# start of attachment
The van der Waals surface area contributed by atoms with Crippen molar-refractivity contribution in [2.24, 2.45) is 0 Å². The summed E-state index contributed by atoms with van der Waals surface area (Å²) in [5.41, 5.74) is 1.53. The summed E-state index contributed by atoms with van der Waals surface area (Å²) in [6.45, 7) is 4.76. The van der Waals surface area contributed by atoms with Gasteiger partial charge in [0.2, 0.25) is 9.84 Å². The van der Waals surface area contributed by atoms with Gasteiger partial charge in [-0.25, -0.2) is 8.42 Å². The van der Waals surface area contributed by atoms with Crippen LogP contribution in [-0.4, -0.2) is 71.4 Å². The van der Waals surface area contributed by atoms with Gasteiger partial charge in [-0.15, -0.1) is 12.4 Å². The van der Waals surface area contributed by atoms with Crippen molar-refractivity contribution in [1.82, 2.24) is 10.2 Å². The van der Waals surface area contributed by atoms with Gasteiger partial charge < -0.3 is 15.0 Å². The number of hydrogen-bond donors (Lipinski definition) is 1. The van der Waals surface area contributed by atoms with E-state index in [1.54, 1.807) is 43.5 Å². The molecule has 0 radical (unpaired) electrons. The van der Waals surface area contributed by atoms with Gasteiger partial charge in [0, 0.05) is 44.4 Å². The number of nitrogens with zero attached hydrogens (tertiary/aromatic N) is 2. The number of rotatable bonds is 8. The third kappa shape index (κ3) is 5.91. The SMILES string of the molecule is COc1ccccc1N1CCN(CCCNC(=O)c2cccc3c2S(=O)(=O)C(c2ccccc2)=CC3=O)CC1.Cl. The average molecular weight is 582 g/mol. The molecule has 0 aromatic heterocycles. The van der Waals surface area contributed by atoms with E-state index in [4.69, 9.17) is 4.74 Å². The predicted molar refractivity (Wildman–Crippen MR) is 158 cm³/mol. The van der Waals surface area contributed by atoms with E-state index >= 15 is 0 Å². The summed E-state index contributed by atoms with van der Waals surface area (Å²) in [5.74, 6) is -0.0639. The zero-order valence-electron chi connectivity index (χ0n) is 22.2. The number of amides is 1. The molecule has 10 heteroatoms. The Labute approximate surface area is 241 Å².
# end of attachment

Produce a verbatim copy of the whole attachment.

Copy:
The van der Waals surface area contributed by atoms with Crippen molar-refractivity contribution in [2.24, 2.45) is 0 Å². The summed E-state index contributed by atoms with van der Waals surface area (Å²) in [5.41, 5.74) is 1.53. The summed E-state index contributed by atoms with van der Waals surface area (Å²) in [6.45, 7) is 4.76. The van der Waals surface area contributed by atoms with Gasteiger partial charge in [0.2, 0.25) is 9.84 Å². The van der Waals surface area contributed by atoms with Gasteiger partial charge in [-0.25, -0.2) is 8.42 Å². The van der Waals surface area contributed by atoms with Crippen LogP contribution in [-0.4, -0.2) is 71.4 Å². The van der Waals surface area contributed by atoms with Gasteiger partial charge in [-0.15, -0.1) is 12.4 Å². The van der Waals surface area contributed by atoms with Crippen molar-refractivity contribution in [1.82, 2.24) is 10.2 Å². The van der Waals surface area contributed by atoms with Gasteiger partial charge < -0.3 is 15.0 Å². The number of hydrogen-bond donors (Lipinski definition) is 1. The van der Waals surface area contributed by atoms with E-state index in [1.54, 1.807) is 43.5 Å². The molecule has 0 radical (unpaired) electrons. The van der Waals surface area contributed by atoms with Gasteiger partial charge in [0, 0.05) is 44.4 Å². The number of nitrogens with zero attached hydrogens (tertiary/aromatic N) is 2. The number of rotatable bonds is 8. The third kappa shape index (κ3) is 5.91. The SMILES string of the molecule is COc1ccccc1N1CCN(CCCNC(=O)c2cccc3c2S(=O)(=O)C(c2ccccc2)=CC3=O)CC1.Cl. The average molecular weight is 582 g/mol. The molecule has 0 aromatic heterocycles. The van der Waals surface area contributed by atoms with E-state index in [4.69, 9.17) is 4.74 Å². The predicted molar refractivity (Wildman–Crippen MR) is 158 cm³/mol. The van der Waals surface area contributed by atoms with E-state index >= 15 is 0 Å². The summed E-state index contributed by atoms with van der Waals surface area (Å²) in [5.74, 6) is -0.0639. The zero-order valence-electron chi connectivity index (χ0n) is 22.2. The number of amides is 1. The molecule has 10 heteroatoms. The Labute approximate surface area is 241 Å².